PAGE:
Ellis D.R., Prokrym D.R., Adams R.G. (1999) Exotic lady beetle survey in northeastern United States: Hippodamia variegata and Propylea quatuordecimpunctata (Coleoptera: Coccinellidae). Ent. News 110: 73–84.
Harmon J.P., Stephens E.J., Losey J. (2007) The decline of native coccinellids (Coleoptera: Coccinellidae) in the United States and Canada. J. Insect Conservation 11: 85–94.
Hesler L.S., Kieckhefer R.W. (2008a) Status of exotic and previously common native coccinellids (Coleoptera) in South Dakota landscapes. J. Kans. Ent. Soc. 81: 29-49.
Hesler L.S., Petersen J.D. (2008) Survey for previously common native Coccinellidae (Coleoptera) in the northern Great Plains. Great Lakes Entomol. 41: 60-72.
Internet References
Ladybugs of Maine (Alyokhin et al.)
Ladybugs of South Dakota (Hesler et al. 2010)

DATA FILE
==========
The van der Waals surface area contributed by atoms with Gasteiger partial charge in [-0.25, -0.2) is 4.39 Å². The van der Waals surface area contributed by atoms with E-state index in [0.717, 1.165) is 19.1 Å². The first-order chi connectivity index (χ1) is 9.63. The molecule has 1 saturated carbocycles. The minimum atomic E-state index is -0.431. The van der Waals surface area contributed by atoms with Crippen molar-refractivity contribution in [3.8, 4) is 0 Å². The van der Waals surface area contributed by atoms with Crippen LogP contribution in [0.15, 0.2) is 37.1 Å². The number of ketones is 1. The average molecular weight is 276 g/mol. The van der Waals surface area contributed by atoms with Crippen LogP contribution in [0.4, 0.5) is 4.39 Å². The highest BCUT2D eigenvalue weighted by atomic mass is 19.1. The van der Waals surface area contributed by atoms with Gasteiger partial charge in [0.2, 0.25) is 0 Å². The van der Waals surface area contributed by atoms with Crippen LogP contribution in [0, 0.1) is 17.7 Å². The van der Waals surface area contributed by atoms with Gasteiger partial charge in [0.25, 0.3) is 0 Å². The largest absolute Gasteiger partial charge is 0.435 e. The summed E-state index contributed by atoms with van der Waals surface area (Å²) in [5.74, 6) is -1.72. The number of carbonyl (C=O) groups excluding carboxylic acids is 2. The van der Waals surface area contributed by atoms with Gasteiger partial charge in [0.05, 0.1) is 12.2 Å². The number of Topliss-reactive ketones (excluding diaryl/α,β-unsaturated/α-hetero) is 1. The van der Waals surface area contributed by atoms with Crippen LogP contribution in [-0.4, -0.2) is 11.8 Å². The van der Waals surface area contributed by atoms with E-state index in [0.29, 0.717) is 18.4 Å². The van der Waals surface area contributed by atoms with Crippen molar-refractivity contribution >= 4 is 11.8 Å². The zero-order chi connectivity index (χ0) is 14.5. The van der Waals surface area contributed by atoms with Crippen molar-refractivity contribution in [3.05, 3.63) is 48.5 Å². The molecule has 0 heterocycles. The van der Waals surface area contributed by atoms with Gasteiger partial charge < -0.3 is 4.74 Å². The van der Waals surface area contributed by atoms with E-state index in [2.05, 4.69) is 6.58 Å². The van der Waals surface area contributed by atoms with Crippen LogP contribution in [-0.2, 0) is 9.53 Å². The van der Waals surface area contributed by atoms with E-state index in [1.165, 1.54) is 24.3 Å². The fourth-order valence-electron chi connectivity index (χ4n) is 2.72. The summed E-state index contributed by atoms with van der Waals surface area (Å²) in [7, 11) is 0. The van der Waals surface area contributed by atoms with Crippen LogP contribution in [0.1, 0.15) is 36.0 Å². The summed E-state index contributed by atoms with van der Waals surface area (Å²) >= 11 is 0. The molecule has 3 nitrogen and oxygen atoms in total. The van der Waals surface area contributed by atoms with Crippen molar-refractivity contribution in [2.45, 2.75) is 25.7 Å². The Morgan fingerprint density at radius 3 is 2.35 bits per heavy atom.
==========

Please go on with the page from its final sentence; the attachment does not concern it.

(23)
Works Cited
1.The Century Dictionary: an encyclopedic lexicon of the English language
2.American Beetles, Volume II: Polyphaga: Scarabaeoidea through Curculionoidea
Arnett, R.H., Jr., M. C. Thomas, P. E. Skelley and J. H. Frank. (eds.). 2002. CRC Press LLC, Boca Raton, FL.
3.Order Coleoptera Linnaeus, 1758. In: Zhang Z.-Q. (ed.) Animal biodiversity: An outline of higher-level classification...
Ślipiński S.A., Leschen R.A.B., Lawrence J.F. 2011. Zootaxa 3148: 203–208.
4.Field guide to recently introduced species of Coccinellidae (Coleoptera) in North America
Robert Gordon and Natalia Vandenberg. 1991. Proceedings of the Entomological Society of Washington.
5.Bousquet Y., ed. (1991) Checklist of the beetles of Canada and Alaska
6. A distributional checklist of the beetles (Coleoptera) of Florida.
Peck & Thomas. 1998. Florida Department of Agriculture and Consumer Services, Gainesville. 180 pp.
7.California Beetle Project
8.University of New Hampshire Insect and Arachnid Collections
9.Checklist of the Coleoptera of Oklahoma
10.An annotated checklist of the lady beetles (Coleoptera: Coccinellidae) of Iowa, U.S.A.
Hesler L.S. 2009. Insecta Mundi 0091: 1-10.